E-rate 2.0: Rural vs. Urban - Determining Your Status - Second Update
The following is a guest article for the Funds For Learning® web site from Justin A. Volker with Clinton CUSD #15 in Illinois. This is the second update to the original article, which has been updated with the changing rules as they have been developed by the FCC.
On December 19, 2014 the FCC issued a Second Report and Order and Order on Reconsideration (Second Order). This Second Order changed the mechanism by which a school or library applicant will determine eligibility for the “rural discount bonus.” This marks the third such change since the start of the FCC’s recent E-rate modernization initiative. Applicants are encouraged to read the original article and the first update to get the full picture of this shifting landscape.
Here’s the thrice-amended language of § 54.505 (b)(3)(i), as it now stands:
The Administrator shall designate a school or library as “urban” if the school or library is located in an urbanized area or urban cluster area with a population equal to or greater than 25,000, as determined by the most recent rural-urban classification by the Bureau of the Census. The Administrator shall designate all other schools and libraries as “rural.”
Thus, applicants are returned to a two-tiered classification examination. The process is similar to that explained in the original article, but now slightly more complex. In order to determine the proper classification, an applicant should refer to the "national, state-sorted list of all 2010 urbanized areas and urban clusters for the U.S., Puerto Rico, and Island Areas first sorted by state FIPS code, then sorted by UACE code" located here: https://www.census.gov/programs-surveys/geography/guidance/geo-areas/urban-rural/2010-urban-rural.html
You can download this data in excel (XLS) or text (TXT) format under the "Lists of 2010 Census Urban Areas" section. The first area of focus should be the twelfth column (L). This is the legal/statistical area description (LSAD) code for the area listed in the second column (B). LSAD code 75 indicates an urbanized area, while code 76 indicates an urban cluster. Applicants with LSADC 76 must then focus on the fifth column (F), which displays the population of the listed area. If the listed population in this column is equal-to or greater-than 25,000, the applicant is considered urban. If the value is less-than 25,000, the applicant is considered rural. An applicant that does not appear on the list as either a UA or a UC is, by definition, classified as rural. For reference, you can see a table of all the LSAD codes here: https://www.census.gov/library/reference/code-lists/legal-status-codes.html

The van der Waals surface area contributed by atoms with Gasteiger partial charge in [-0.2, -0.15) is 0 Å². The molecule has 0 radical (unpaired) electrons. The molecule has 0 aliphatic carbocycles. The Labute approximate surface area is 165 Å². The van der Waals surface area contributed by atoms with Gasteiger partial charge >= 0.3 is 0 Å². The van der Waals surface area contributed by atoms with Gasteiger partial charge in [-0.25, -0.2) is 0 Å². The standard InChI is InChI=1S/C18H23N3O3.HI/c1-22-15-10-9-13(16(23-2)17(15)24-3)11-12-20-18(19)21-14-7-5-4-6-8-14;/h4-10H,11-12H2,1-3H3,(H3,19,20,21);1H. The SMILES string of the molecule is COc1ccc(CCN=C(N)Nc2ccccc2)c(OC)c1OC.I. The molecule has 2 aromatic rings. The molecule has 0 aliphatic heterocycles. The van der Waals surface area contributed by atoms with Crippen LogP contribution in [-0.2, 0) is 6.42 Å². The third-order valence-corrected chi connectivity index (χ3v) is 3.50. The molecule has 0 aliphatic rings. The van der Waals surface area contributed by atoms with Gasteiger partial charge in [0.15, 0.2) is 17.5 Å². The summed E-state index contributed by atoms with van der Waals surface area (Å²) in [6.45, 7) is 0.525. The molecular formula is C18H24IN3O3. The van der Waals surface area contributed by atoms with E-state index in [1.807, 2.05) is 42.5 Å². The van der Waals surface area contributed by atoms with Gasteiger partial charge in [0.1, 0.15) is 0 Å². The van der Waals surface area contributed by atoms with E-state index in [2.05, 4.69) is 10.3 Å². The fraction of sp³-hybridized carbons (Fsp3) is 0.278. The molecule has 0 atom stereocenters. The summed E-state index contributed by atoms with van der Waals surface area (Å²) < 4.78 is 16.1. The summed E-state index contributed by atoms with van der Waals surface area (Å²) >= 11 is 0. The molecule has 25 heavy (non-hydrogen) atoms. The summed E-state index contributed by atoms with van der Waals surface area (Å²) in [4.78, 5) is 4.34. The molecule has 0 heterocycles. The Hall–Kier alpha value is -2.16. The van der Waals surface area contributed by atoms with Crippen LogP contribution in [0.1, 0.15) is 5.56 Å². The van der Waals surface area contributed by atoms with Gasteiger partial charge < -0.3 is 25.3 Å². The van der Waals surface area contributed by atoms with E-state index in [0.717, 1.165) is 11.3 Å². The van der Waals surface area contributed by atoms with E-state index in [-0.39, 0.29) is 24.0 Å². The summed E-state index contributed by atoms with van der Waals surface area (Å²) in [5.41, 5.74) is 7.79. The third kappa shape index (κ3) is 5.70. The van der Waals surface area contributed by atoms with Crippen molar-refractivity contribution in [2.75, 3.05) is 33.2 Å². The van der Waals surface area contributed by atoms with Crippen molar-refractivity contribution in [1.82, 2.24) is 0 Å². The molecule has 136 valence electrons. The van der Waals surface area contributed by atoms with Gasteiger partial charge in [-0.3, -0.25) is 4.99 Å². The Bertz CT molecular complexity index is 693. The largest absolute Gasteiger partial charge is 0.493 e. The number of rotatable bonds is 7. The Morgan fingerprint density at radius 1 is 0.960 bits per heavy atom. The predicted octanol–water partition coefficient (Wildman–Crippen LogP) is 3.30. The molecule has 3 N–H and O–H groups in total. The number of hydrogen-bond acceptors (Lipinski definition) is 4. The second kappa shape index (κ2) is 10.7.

Here’s a table condensing all this information into a quick-reference format:
The FCC has directed USAC to host an Urban/Rural Lookup Tool on its website to identify which areas are rural, and to keep it updated each year. However, it’s important for applicants to know how to check this status for themselves because the FCC’s Second Order also reminds applicants “that they have an obligation to ensure that they are seeking the correct discount rate.”
Justin A. Volker manages the E-rate program for his rural, central Illinois school district. Aside from being a self-proclaimed tech geek, he has a law degree and finds the ongoing evolutionary fusion of law and technology fascinating. He enjoys analyzing laws and regulations, travel, video gaming, stock investing, and connecting with folks who share similar passions. You can find his online home at http://www.JustinAVolker.com